Congruence between mcy based genetic type and microcystin composition within the populations of toxic Microcystis in a plateau lake, China
Article first published online: 6 MAY 2013
© 2013 John Wiley & Sons Ltd and Society for Applied Microbiology
Environmental Microbiology Reports
Volume 5, Issue 5, pages 637–647, October 2013
How to Cite
Jiang, Y., Yu, G., Chai, W., Song, G. and Li, R. (2013), Congruence between mcy based genetic type and microcystin composition within the populations of toxic Microcystis in a plateau lake, China. Environmental Microbiology Reports, 5: 637–647. doi: 10.1111/1758-2229.12062
- Issue published online: 2 OCT 2013
- Article first published online: 6 MAY 2013
- Accepted manuscript online: 10 APR 2013 07:54AM EST
- Manuscript Accepted: 3 APR 2013
- Manuscript Received: 24 MAR 2013
- National Water Science
- Technology Projects. Grant Number: 2012ZX07105-004
- National Natural Science Foundation of China. Grant Number: 31170189
- Talent Scientist Program of the Chinese Academy of Sciences. Grant Number: 082303-1-501
Fig. S1. Location of Lake Erhai in China and sampling locations in this study. Lake Erhai is located in the south-western Yungui Plateau, China (25°35′–25°58′N, 100°5′–100°17′E; water area = 249.8 km2; length = 42 km; average depth = 10.5 m; capacity = 2.88 × 109 m3). Surface water was sampled at 12 locations covering the whole lake from May to December in 2010. The field plankton biomass used for microcystin analysis was collected by pouring 50–100 l of lake water through plankton net (mesh size 45 μm). Besides, 0.5 l water was filtered through a 0.45 μm filter from which DNA was extracted subsequently. All the field samples were numbered according to sampling locations and months as depicted in Table 1. Microcystis strains isolated from this lake were grown in liquid CT medium (Ichimura, 1979) under a 12 h/12 h light/dark cycle with constant white light intensity of 30 μmol photons m−2 s−1 at 25°C. Microcystis cells of each strain were harvested by centrifugation (12 000 g). Before further processing, all the samples were preserved at −80°C.
Fig. S2. Rarefaction curves based on number of OTUs and Shannon index against the number of sequences for individual samples at the 0.01 (A and C) and 0.02 (B and D) distances respectively.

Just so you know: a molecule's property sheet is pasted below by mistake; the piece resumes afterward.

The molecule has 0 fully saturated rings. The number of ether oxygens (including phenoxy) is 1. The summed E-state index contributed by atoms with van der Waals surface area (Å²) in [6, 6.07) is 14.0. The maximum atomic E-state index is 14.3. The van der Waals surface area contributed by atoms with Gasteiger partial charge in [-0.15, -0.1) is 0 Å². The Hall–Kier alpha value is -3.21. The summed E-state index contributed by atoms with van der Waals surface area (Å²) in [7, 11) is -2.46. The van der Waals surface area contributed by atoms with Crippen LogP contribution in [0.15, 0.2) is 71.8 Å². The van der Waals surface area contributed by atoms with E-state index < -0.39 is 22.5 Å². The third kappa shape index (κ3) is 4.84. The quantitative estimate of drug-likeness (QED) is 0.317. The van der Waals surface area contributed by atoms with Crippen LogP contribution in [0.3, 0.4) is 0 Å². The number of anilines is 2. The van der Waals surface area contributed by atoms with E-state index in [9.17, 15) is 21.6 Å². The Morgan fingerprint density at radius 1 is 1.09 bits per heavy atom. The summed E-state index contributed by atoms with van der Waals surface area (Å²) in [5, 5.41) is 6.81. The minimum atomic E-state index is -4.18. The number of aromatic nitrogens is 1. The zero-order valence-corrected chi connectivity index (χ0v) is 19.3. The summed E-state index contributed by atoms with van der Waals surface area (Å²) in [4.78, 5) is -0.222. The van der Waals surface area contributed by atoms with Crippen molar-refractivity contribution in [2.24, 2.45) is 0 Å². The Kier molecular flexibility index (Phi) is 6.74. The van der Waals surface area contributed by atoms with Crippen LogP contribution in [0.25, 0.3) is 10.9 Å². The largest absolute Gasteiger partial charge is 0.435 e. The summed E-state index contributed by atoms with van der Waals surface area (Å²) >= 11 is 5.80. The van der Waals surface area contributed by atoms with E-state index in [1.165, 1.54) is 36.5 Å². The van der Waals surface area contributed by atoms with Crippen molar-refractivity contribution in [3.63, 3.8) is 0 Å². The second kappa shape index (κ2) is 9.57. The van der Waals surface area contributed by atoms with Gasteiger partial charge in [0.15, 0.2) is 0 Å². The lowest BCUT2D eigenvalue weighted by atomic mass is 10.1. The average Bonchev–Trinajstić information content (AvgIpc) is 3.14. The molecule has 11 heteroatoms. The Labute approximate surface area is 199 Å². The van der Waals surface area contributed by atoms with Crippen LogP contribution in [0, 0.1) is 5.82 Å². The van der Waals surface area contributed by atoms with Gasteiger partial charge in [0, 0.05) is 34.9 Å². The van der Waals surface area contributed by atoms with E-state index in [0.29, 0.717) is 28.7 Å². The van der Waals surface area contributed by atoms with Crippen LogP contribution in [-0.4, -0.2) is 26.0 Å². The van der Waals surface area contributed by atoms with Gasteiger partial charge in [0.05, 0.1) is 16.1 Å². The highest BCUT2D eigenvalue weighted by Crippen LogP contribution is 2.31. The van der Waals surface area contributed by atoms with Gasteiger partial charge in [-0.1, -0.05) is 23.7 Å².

Fig. S3. Inter-sample rarefaction curves based on number of OTUs against the number of samples at the 0.01 and 0.02 distances respectively.
Fig. S4. Alignment of McyBA1 and McyCA sequences. PCC7806, M. aeruginosa PCC7806. Dots, amino acids identical to PCC7806 McyBA1; dashes, gaps introduced into the alignment; between arrows, probable recombination region; bold lines, short identical sequences.
Fig. S5. Restriction profiles of mcyBA1 fragments from field samples of four locations (N3, M1, M5 and S1). The M5/Aug. sample was lacked. M = DNA marker. mcy = undigested mcyBA1 fragment. EH1, EH9 and EH13 were reference strains belonging to Group IA, Group IB and Group II respectively (Table 3). A primer pair mcyBf1 (5′-TCCCTTCAATCTAACGACTCC-3′)/mcyBr1 (5′-CAAAGGCAGAAGGSACCATATA-3′) was designed targeting inner sequence of the mcyBA1 region. PCR amplification procedures were similar to the descriptions in the main text except an annealing temperature of 58°C. DNA samples from four locations (N3, M1, M5 and S1) and three Microcystis strains were used as templates. The purified products were digested by restriction endonuclease, SmoI (Fermentas, USA), according to the manufacturer's manual. Briefly, about 100–300 ng of purified PCR products were combined with 2 μl of 10× buffer and 5U of enzyme in a 20 μl digest. Reaction mixtures were incubated at 55°C for 16 h and complete digestion was confirmed by the results of reference Microcystis strains using 300 ng of purified PCR products. Thereafter, restriction digests were analysed by electrophoresis on an ethidium-bromide stained agarose gel (1%) in TAE buffer. Consequently, three characteristic fragments, 829 bp (or 853 bp), 494 bp and 666 bp were produced after digestion of the mcyBA1 fragments and representing the three groups (IA, IB and II) of McyBA1 respectively.
Table S1. Binding pocket residues of McyBA1 domain. Binding pocket residues of McyBA1 domain were identified by alignment with GrsA sequence (Stachelhaus et al., 1999).
Table S2. Paired comparison of samples from different months in the same location and from different locations in the same month.
Table S3. AMOVA analysis for geographic and seasonal changes of McyBA1 diversity.
Table S4. Concentrations of intracellular microcystins in lake water.
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